The Animal That Became A God

Unfortunately, the Sapiens’ regime on earth has so far produced a little that we can be proud of. We have mastered our surroundings, increased food production, built cities, established empires and created far-flung trade networks. But did we decrease the amount of suffering in this world?

Is there anything more dangerous than dissatisfied and irresponsible gods who don’t know what they want?


What am I talking about?

Book: Sapiens, A Brief History of Humankind

Author: Yuval Noah Harari

Country: Israel

Language: Hebrew

No. of pages: 498

Year: 2014

Published by: Vintage Books (London)

Reading history and related stuffs (I am not good at remembering dates though) bestow upon me immense pleasure. This book which is based on the evolution of humans to the present state was something that was revealing, shocking and breath-taking at times. Even though we are far ahead of our forebearers, the genus Homo in Africa, we still have no hint where we are heading towards. It seems to be an aimless and hopeless wandering. More of like a pie, the share may differ but the size of the pie remains unvarying. If at all one day the share becomes equal, then comes the extinction, everything which had a beginning has an end too.

Trust me, this one will be one of the most captivatinginvestments you could possibly make, of your time. It’s always favourable and a congenial occurrence to go after the roots to see how the dirt yield such a fragrance of pride to our present state of affairs.

About the Author

This guy specializes in world history. His research focuses on broad questions such as:

What is the relationship between history and biology?

Is there justice in history?

Did people become happier as history unfolded?

He has a PhD in History from the University of Oxford and now lectures at the Hebrew University of Jerusalem.

Some interesting facts from the book 

You could never convince a monkey to give you a banana by promising him limitless bananas after death in monkey heaven. But why is it important? Well, after all, fiction can be dangerously misleading or distracting. People who go to the forest looking for fairies and unicorns would seem to have less chances of survival than people who go looking for mushrooms and deer. And if you spend hours praying to non-existent guardian spirits, aren’t you wasting precious time, time better spent foraging, fighting and fornicating?

Voltaire said about God that ‘There is no god, but don’t tell that to my servant, lest he murders me at night.’

A single priest often does the work of a hundred soldiers, far more cheaply and effectively. 

The Agricultural Revolution was history’s biggest fraud. Who was responsible? Neither Kings, nor priests, nor merchants. The culprits were a handful of plant species, including wheat, rice and potatoes. These plants domesticated Homo sapiens, rather than vice versa.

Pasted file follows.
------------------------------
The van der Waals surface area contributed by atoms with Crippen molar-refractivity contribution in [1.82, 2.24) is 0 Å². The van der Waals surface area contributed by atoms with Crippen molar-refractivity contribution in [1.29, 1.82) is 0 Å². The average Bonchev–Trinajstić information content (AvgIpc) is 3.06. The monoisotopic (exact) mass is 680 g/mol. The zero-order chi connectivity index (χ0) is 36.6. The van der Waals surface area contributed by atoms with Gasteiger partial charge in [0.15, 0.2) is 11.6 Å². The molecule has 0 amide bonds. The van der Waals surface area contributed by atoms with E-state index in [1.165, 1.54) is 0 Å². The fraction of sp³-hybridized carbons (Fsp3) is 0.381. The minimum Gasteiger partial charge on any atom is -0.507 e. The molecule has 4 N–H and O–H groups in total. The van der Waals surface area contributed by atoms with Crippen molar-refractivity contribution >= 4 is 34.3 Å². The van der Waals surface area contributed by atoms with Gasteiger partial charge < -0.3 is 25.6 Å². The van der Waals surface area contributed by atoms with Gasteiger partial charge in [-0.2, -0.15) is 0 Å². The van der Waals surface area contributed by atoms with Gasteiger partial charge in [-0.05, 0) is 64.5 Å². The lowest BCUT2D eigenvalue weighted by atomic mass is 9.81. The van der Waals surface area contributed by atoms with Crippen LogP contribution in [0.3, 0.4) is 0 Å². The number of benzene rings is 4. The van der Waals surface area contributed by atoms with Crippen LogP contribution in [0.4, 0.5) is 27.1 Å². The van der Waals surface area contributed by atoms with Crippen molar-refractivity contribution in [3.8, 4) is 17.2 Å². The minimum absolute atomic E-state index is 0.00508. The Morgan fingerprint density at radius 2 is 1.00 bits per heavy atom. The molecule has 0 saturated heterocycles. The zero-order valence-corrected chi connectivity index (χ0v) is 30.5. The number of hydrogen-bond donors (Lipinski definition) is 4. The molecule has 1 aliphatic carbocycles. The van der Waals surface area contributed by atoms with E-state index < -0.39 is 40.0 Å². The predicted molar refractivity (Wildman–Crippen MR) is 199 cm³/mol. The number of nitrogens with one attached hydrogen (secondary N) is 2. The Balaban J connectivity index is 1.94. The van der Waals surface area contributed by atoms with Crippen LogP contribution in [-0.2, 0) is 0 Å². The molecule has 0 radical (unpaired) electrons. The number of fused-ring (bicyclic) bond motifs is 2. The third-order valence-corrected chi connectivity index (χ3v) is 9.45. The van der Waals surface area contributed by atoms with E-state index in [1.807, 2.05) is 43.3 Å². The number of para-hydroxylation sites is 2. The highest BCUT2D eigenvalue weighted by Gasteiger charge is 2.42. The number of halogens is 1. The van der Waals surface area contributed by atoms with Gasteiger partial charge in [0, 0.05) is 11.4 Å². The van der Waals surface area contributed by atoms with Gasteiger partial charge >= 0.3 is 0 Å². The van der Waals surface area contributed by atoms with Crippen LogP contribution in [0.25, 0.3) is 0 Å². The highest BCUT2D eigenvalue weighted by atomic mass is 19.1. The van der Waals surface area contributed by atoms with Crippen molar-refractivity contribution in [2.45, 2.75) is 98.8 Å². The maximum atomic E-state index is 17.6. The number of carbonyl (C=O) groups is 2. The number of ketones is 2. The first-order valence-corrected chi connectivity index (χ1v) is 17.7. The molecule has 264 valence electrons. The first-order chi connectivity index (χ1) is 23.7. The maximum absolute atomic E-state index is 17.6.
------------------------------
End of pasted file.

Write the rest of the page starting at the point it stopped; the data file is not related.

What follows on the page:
Haunting and unsettling specifics

The natives of Tasmania, having survived for 10,000 years in splendid isolation were completely wiped out, to the last man, woman and child, within a century of Cook’s (Captain James Cook, an experienced sea-man as well as an accomplished geographer and ethnographer) arrival. European settlers first drove them off the richest parts of the island, and then, coveting even the remaining wilderness, hunted them down and killed them systematically. The few survivors were hounded into an evangelical concentration camp, where well-meaning but not particularly open-minded missionaries tried to indoctrinate them in the ways of the modern world. The Tasmanians were instructed in reading and writing, Christianity and various productive skills such a sewing clothes and farming. But they refused to learn. They became more melancholic, stopped having children, lost all interest in life, and finally chose the only escape route from the modern world of science and progress – death.

Even afterlife, science and progress pursued them. The corpses of the last Tasmanians were seized in the name of science by anthropologists and curators. They were dissected, weighed and measured, and analysed in learned articles. The skulls and skeletons were then put on display in museums and anthropological collections. Only in 1976 did the Tasmanian Museum give up for burial of the skeleton of Truganini, the last native Tasmanian, who had died a hundred years earlier. The English Royal College of Surgeons held on to the samples of her skin and hair until 2002.